Hey, Trainers! Now that Standard has officially begun, I’d like to take a look at a deck focusing on Mega Scizor. While this card has seen close to no competitive play before, it might be a real contender in our current Standard format. I’ll be going over how Mega Scizor works and matchups for the Pincer Pokémon. So let’s cut to the chase and get right to it!
Why Play Mega Scizor?
Mega Scizor has an important quality that can make it very powerful in competitive play. This quality is the flexibility of its attack. Iron Crusher for two Metal Energy deals 120 damage and allows you to discard either a Special Energy attached to your opponent’s Active Pokémon or a Stadium card in play. This attack can Knock Out almost any Pokémon in two attacks and disrupt your opponent’s board state at the same time. Decks that rely on Special Energy are put under pressure, and Stadium cards that can negatively impact your board like Silent Lab or Parallel City can be removed. In addition to the attack, Mega Scizor has 220 HP, a standard amount for Mega Pokémon. However, being a Metal type, Scizor gains access to cards like Shield Energy and Reverse Valley which can often give it much more survivability than other Mega Pokémon.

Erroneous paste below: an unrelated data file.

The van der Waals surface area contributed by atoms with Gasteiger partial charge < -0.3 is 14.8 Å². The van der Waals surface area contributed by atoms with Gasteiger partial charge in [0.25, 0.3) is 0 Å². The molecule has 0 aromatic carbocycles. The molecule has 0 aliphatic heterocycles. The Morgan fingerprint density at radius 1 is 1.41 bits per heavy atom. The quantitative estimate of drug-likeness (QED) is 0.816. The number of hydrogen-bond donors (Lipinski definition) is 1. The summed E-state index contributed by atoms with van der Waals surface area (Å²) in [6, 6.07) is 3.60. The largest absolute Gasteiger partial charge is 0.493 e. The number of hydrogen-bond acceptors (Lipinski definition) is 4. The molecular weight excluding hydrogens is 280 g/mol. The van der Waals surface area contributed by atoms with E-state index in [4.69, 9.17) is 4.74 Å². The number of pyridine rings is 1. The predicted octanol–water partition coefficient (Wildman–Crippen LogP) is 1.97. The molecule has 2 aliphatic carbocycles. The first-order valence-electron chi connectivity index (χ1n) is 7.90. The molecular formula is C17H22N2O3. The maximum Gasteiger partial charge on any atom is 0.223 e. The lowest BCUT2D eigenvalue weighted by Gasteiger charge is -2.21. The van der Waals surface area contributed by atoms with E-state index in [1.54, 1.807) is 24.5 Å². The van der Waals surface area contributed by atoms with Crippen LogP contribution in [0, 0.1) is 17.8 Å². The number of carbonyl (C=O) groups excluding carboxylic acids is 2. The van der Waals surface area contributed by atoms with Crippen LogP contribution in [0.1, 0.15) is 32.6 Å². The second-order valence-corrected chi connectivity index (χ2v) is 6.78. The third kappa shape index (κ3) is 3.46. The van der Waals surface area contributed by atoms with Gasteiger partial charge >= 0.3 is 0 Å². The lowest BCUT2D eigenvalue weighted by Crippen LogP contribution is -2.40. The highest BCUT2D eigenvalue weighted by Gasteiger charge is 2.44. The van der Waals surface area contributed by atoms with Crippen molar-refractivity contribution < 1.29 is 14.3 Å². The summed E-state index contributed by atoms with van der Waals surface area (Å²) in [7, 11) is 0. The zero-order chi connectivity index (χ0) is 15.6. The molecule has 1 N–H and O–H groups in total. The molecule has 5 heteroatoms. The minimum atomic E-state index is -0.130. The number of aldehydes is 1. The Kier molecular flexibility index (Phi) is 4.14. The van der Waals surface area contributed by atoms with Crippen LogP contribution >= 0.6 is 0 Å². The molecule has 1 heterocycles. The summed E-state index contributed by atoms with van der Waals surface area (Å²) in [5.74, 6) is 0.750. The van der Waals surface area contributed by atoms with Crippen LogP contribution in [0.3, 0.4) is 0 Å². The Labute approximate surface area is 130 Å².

While Mega Scizor is the focus, I find the regular Scizor-EX often has an important role in the deck as well. Both of its attacks — Steel Wing and Gale Thrust — have been helpful in testing. Gale Thrust costs one Metal Energy and does 20 damage. It also allows Scizor to resist an additional 20 damage next turn. This paired with Shield Energy and Reverse Valley lets Scizor remain closer to full health before Mega Evolving. The second attack Gale Thrust is useful as well. For two Metal Energy it can hit for 110, the perfect number for taking knockouts on Shaymin-EXs. While Gale Thrust only hits for 110 if Scizor was on the Bench and then promoted to the Active that turn, Float Stone is played in the deck and makes this requirement relatively easy. I often find myself ending games by using Lysandre on Shaymin-EX and knocking it out with Gale Thrust.